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kenny rogers

In late March this year, legendary country music singer Kenny Rogers passed away, peacefully sliding away in his sleep with his family around him. The six-time Country Music Awards winner sold more than 50 million albums during his 60-year singing career. Some of his better-known hits include “Lady,” “Lucille,” “We’ve Got Tonight,” and “Through the Years.”

Probably his best-known song, though, is “The Gambler,” the 1978 tune that inspired several movies, some he starred in. When you think of Kenny Rogers, you probably picture him talking about waiting to count your winnings until the game is over.

If you were alive and kicking in the 80s and 90s, you had have heard the lyrics:

You've got to know when to hold ’em, know when to fold ’em
Know when to walk away, know when to run.
You never count your money when you're sittin' at the table,
There'll be time enough for countin' when the dealin's done.

I can’t tell you how many times I sang along with Kenny on drives from Los Angeles where I was living in the late 80s to Las Vegas where several of my family members lived.

Rogers’ gravelly baritone would melt those words right into your bones. I can’t tell you how many times I sang along with Kenny Rogers on drives from Los Angeles where I was living in the late 80s to Las Vegas where several of my family members lived. Good company for that long, tiresome drive through the Mojave Desert.

They say Kenny Rogers wasn’t much of a gambler himself, that he actually didn’t know when to fold’em, that he regularly dropped thousands of dollars chasing his losses at the poker table. His four marriages would indicate that he lacked at least some self-control—though with my three marriages, I’m hardly one to talk.

Knowing When to Fold ‘Em

A few years after “The Gambler” hit the radio dial in the late ‘70s, I considered learning how to become a casino dealer. I had been making good money working construction for several years, remodeling apartment buildings into condo complexes in several towns on the outskirts of Los Angeles. But when a sharp economic downturn called “stagflation” hit the country, interest rates soared, sending a chill through the real estate market that put the company I had been working for out of business, at least temporarily. I was out of luck.

Out of luck—but not entirely. I had some money saved up and no bills to speak of, so I could enjoy a bit of a rest, doing some too-long neglected reading and roller skating up and down the strand in the South Bay for hours on end to stay in shape. But reading and skating will only take you so far, especially when the bank account starts getting thin.

At breakfast one morning at the IHop down the street from my apartment, Roxie—the shapely morning shift waitress who was my favorite along with every other guy’s—slipped in across me at my booth to tell me that she and several of the other waitresses were going to school to become casino dealers.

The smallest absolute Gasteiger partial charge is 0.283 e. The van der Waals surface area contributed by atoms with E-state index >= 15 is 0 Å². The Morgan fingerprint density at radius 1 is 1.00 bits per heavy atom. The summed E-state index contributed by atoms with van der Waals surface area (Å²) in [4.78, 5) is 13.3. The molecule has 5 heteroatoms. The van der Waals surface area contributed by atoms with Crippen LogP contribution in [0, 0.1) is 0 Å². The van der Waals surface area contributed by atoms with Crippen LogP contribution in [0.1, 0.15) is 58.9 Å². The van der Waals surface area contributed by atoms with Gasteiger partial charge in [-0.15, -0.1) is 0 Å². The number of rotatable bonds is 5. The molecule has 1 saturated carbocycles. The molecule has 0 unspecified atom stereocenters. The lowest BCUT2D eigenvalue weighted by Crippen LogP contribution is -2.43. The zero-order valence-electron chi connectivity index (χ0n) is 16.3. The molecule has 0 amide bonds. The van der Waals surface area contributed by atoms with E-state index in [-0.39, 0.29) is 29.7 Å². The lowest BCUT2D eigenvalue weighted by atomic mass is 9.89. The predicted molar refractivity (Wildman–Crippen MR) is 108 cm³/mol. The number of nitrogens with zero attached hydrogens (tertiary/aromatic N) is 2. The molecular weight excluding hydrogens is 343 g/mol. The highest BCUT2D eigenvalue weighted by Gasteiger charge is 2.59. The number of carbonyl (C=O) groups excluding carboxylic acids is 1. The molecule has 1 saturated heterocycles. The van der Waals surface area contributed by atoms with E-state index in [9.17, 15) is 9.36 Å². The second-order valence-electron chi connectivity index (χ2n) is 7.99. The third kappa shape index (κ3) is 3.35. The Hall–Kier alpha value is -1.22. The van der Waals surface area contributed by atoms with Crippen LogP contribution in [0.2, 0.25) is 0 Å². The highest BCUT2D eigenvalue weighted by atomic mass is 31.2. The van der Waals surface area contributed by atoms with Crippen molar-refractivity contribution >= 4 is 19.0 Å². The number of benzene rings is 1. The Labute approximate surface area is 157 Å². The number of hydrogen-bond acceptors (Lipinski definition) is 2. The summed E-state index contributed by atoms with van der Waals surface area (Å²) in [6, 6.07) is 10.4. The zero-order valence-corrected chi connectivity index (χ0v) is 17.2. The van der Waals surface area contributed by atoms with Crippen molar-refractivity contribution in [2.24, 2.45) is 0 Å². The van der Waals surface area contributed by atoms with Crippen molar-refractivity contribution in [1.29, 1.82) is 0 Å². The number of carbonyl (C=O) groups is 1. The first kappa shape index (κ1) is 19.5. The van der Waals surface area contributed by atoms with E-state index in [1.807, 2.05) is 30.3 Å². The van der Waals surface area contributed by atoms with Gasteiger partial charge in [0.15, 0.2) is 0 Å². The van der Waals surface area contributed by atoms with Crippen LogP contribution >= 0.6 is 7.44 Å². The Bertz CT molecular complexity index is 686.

“The classes are practically free,” she told me excitedly. “Up on Century Boulevard, near the Bicycle Club. Daytime classes or in the evening.”

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I had driven by that casino more than once, but had done all my gambling on my family visits to Henderson and Las Vegas.

“I’ll make a ton more money than slinging hash here. Trish and Bobbi, too” she said. “You ought to try it, at least until construction work picks up.”

“There’s guys in the classes?” I asked.

“A few,” she said, but I knew by the way she wobbled her head and paused before answering that it was time to “fold ‘em” right there.

“They’re looking for hot numbers like you—and Trish and Bobbi, right?” I said. “Not some ruffian with gnarly hands and a sour disposition like me.”

“You’re not so sour,” Roxie said and brushed my hand with the towel she always carried to clean up spills. “You’ve got your points, plus I know you know how to gamble.”

“Well, I’ll give it some thought,” I said.

But I didn’t. That wobble of her head was Roxie’s “tell.” I could probably figure out how to be a dealer, but nobody would want to hire me because nobody would want to play at my table. I just didn’t have the right look, not close—and anyway, I hooked up with a new construction company before the month was out.

And Trish and Bobbi didn’t make it either. Trish married the night manager at the IHop not long after that conversation with Roxie--and Bobbi started getting regular work as an extra up in Hollywood, hoping against hope that she’d be the next Halle Berry.

big dave

Roxie, though, was made for dealing. Just as you wanted her for your waitress at the café, you wanted to plop your chips down at her table. Win, lose, or draw, you were bound to have some fun.

And for several years afterwards, I would see Roxie tootling around town in the Cadillac convertible the tips at her blackjack table had bought her, the biggest smile on her face, a Kenny Rogers tune blasting on her radio, and the loveliest wave of her hand as she passed me by.

Dave Price